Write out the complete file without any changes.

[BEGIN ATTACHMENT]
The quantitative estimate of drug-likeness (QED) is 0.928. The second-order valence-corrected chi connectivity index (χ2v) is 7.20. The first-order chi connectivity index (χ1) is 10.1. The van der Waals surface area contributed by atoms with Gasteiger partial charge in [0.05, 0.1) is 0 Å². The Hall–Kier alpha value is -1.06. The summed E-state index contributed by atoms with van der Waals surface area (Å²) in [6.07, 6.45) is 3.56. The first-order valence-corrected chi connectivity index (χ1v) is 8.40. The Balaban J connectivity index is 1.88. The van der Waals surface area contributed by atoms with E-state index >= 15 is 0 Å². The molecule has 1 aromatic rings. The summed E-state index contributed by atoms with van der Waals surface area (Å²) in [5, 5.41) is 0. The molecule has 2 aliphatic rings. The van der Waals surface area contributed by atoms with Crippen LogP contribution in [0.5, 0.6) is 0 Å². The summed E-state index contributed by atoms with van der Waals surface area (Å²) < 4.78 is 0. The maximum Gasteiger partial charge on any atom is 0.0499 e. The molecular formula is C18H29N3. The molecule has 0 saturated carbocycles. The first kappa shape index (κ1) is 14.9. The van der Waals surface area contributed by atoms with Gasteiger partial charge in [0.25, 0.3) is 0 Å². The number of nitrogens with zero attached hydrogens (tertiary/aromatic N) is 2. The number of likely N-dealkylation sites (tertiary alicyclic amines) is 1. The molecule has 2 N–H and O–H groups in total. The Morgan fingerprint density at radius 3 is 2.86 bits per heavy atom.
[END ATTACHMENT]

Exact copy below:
The quantitative estimate of drug-likeness (QED) is 0.928. The second-order valence-corrected chi connectivity index (χ2v) is 7.20. The first-order chi connectivity index (χ1) is 10.1. The van der Waals surface area contributed by atoms with Gasteiger partial charge in [0.05, 0.1) is 0 Å². The Hall–Kier alpha value is -1.06. The summed E-state index contributed by atoms with van der Waals surface area (Å²) in [6.07, 6.45) is 3.56. The first-order valence-corrected chi connectivity index (χ1v) is 8.40. The Balaban J connectivity index is 1.88. The van der Waals surface area contributed by atoms with E-state index >= 15 is 0 Å². The molecule has 1 aromatic rings. The summed E-state index contributed by atoms with van der Waals surface area (Å²) in [5, 5.41) is 0. The molecule has 2 aliphatic rings. The van der Waals surface area contributed by atoms with Crippen LogP contribution in [0.5, 0.6) is 0 Å². The summed E-state index contributed by atoms with van der Waals surface area (Å²) < 4.78 is 0. The maximum Gasteiger partial charge on any atom is 0.0499 e. The molecular formula is C18H29N3. The molecule has 0 saturated carbocycles. The first kappa shape index (κ1) is 14.9. The van der Waals surface area contributed by atoms with Gasteiger partial charge in [0.25, 0.3) is 0 Å². The number of nitrogens with zero attached hydrogens (tertiary/aromatic N) is 2. The number of likely N-dealkylation sites (tertiary alicyclic amines) is 1. The molecule has 2 N–H and O–H groups in total. The Morgan fingerprint density at radius 3 is 2.86 bits per heavy atom.